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in the spotlight~Ukraine

Volume 15/Issue 23

Life in Lviv, Ukraine

by Brian Sands

If Prague, Vienna and Budapest leave you with a "Been there / Done that" feeling, then check out Lviv in Ukraine where babushkas outnumber back packers, the Gap is a hole in the ground and a circuit party is what you have after the (occasional) blackout.

Wanting to visit the little Ukrainian village that my grandparents came from, I based myself in Lviv in the western part of the country, about two hours from the Polish border. It turned out to be a good choice.Lviv was founded more than eight hundred years ago and over the centuries has been ruled by the Poles, the Habsburgs' Austro-Hungarian Empire and, of course, the Soviets. Now, its almost 1,000,000 inhabitants are pleased and proud to be part of their own country.

McDonald's has yet to invade Lviv and it retains the feel of a small central European city with its variety of architectural styles (Renaissance, Baroque, Rococo, Neoclassical) the legacy of its former rulers. Wisely, if perhaps out of economic necessity, Lviv is restoring and renovating many of these buildings rather than tearing them down for new ones.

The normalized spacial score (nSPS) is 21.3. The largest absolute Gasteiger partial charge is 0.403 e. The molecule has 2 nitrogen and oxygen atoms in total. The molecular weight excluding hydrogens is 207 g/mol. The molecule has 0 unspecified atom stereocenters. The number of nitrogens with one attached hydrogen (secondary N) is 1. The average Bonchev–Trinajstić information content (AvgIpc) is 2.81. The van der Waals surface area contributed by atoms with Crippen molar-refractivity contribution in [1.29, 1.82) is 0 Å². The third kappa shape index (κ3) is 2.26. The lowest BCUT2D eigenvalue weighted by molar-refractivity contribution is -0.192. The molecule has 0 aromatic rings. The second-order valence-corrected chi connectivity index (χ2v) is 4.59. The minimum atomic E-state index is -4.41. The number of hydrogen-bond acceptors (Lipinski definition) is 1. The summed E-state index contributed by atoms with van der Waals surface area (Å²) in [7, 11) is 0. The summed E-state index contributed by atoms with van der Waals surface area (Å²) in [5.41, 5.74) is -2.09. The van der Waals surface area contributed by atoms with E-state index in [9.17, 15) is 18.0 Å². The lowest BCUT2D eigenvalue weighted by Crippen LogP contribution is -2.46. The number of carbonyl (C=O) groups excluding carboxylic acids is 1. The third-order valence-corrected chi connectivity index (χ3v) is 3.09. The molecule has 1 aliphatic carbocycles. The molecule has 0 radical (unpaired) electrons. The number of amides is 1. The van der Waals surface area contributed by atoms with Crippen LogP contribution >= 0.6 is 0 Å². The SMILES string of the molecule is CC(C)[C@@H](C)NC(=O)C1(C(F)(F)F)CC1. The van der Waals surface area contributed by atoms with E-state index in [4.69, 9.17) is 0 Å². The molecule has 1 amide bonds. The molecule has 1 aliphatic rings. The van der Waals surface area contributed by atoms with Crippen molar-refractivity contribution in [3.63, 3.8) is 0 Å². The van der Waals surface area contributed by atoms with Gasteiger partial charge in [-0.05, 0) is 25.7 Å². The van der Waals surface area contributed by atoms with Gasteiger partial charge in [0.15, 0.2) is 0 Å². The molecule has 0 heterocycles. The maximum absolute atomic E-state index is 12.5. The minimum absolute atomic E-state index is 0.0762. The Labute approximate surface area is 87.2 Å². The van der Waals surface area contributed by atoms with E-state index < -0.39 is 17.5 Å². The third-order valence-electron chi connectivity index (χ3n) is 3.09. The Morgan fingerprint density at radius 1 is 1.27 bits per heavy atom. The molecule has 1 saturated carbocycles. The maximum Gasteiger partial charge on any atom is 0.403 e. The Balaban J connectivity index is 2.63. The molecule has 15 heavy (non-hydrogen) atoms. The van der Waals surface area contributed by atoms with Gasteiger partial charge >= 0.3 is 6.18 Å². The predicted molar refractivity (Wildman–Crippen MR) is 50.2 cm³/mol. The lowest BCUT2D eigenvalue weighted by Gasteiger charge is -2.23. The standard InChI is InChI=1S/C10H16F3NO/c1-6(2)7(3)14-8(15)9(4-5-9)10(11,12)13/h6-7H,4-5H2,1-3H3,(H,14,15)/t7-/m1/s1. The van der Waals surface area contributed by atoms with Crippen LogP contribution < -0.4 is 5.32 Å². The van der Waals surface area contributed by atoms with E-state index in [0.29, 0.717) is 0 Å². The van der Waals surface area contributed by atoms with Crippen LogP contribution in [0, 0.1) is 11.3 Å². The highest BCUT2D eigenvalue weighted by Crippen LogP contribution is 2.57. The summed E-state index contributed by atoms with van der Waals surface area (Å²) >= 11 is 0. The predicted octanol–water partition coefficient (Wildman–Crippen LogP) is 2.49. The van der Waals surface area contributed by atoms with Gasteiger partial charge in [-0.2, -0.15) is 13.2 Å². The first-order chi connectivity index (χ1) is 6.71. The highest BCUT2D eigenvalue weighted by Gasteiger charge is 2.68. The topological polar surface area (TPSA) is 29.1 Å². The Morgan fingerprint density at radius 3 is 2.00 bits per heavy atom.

As Lviv emerges from its Soviet era, one can almost see the gears shifting from Communism to Capitalism. Sleek casinos dot the main plaza yet women stand on the street well into the night selling packs of cigarettes to add to their meager income. People can protest outside City Hall, but the butcher still hands them their ribs in a piece of paper that barely covers the meat.

Nearly all the people I met were friendly and helpful even when the language barrier got in the way. Yet in an economy in which most people toil for little wages, some do become a bit surly. For example, in the post office, a young lady was helping me when a woman came up and asked her something. A gentleman translated for me that the reply was "What do I look like, an information booth?" So much for service with a smile.

I had been warned that crime, particularly against tourists, could be a problem. Nonsense! Perhaps after New Orleans no place seems too worrisome, but I felt perfectly safe walking around even into the evening hours.

For me, the biggest problem was the language, or rather the Cyrillic alphabet. It ain't easy trying to read, let alone understand, something when you can't even pronounce half the letters. For instance, once you realize that "PECTOPAH" is pronounced "restoran" the rest is simple and you can go in and get yourself something to eat. Unfortunately, just as I was beginning to recognize letters that look like the number three or a circle with a line through it, it was time to move on.